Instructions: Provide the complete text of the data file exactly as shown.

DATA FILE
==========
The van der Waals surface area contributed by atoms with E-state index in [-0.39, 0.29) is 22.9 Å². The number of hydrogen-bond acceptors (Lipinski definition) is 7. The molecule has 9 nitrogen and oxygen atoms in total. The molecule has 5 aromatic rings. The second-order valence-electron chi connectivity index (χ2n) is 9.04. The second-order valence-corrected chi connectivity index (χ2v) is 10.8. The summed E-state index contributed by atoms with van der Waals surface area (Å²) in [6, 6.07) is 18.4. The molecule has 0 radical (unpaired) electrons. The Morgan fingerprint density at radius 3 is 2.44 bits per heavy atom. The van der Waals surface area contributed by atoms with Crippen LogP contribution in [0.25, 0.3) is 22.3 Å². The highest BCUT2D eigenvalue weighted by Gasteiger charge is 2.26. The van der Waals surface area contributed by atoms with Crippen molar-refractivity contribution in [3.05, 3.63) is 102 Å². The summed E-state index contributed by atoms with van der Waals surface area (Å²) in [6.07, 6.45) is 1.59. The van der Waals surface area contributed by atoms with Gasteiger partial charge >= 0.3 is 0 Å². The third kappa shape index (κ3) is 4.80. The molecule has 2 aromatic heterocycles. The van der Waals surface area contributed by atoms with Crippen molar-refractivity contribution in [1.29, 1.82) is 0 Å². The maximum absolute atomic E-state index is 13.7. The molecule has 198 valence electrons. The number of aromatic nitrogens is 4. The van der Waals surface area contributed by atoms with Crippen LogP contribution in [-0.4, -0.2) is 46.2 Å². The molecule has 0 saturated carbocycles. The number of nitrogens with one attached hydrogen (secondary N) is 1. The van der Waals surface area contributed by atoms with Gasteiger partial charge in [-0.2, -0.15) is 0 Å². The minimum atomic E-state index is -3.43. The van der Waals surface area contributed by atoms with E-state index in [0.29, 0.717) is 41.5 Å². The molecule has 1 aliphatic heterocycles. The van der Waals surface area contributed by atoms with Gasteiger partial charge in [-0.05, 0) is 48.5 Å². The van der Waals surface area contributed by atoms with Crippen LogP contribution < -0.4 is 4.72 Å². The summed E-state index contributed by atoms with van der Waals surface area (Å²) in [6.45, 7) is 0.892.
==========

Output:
The van der Waals surface area contributed by atoms with E-state index in [-0.39, 0.29) is 22.9 Å². The number of hydrogen-bond acceptors (Lipinski definition) is 7. The molecule has 9 nitrogen and oxygen atoms in total. The molecule has 5 aromatic rings. The second-order valence-electron chi connectivity index (χ2n) is 9.04. The second-order valence-corrected chi connectivity index (χ2v) is 10.8. The summed E-state index contributed by atoms with van der Waals surface area (Å²) in [6, 6.07) is 18.4. The molecule has 0 radical (unpaired) electrons. The Morgan fingerprint density at radius 3 is 2.44 bits per heavy atom. The van der Waals surface area contributed by atoms with Crippen LogP contribution in [0.25, 0.3) is 22.3 Å². The highest BCUT2D eigenvalue weighted by Gasteiger charge is 2.26. The van der Waals surface area contributed by atoms with Crippen molar-refractivity contribution in [3.05, 3.63) is 102 Å². The summed E-state index contributed by atoms with van der Waals surface area (Å²) in [6.07, 6.45) is 1.59. The van der Waals surface area contributed by atoms with Gasteiger partial charge >= 0.3 is 0 Å². The third kappa shape index (κ3) is 4.80. The molecule has 2 aromatic heterocycles. The van der Waals surface area contributed by atoms with Crippen molar-refractivity contribution in [1.29, 1.82) is 0 Å². The maximum absolute atomic E-state index is 13.7. The molecule has 198 valence electrons. The number of aromatic nitrogens is 4. The van der Waals surface area contributed by atoms with Crippen LogP contribution in [-0.4, -0.2) is 46.2 Å². The molecule has 0 saturated carbocycles. The number of nitrogens with one attached hydrogen (secondary N) is 1. The van der Waals surface area contributed by atoms with Gasteiger partial charge in [-0.2, -0.15) is 0 Å². The minimum atomic E-state index is -3.43. The van der Waals surface area contributed by atoms with E-state index in [0.29, 0.717) is 41.5 Å². The molecule has 1 aliphatic heterocycles. The van der Waals surface area contributed by atoms with Gasteiger partial charge in [-0.05, 0) is 48.5 Å². The van der Waals surface area contributed by atoms with Crippen LogP contribution < -0.4 is 4.72 Å². The summed E-state index contributed by atoms with van der Waals surface area (Å²) in [6.45, 7) is 0.892.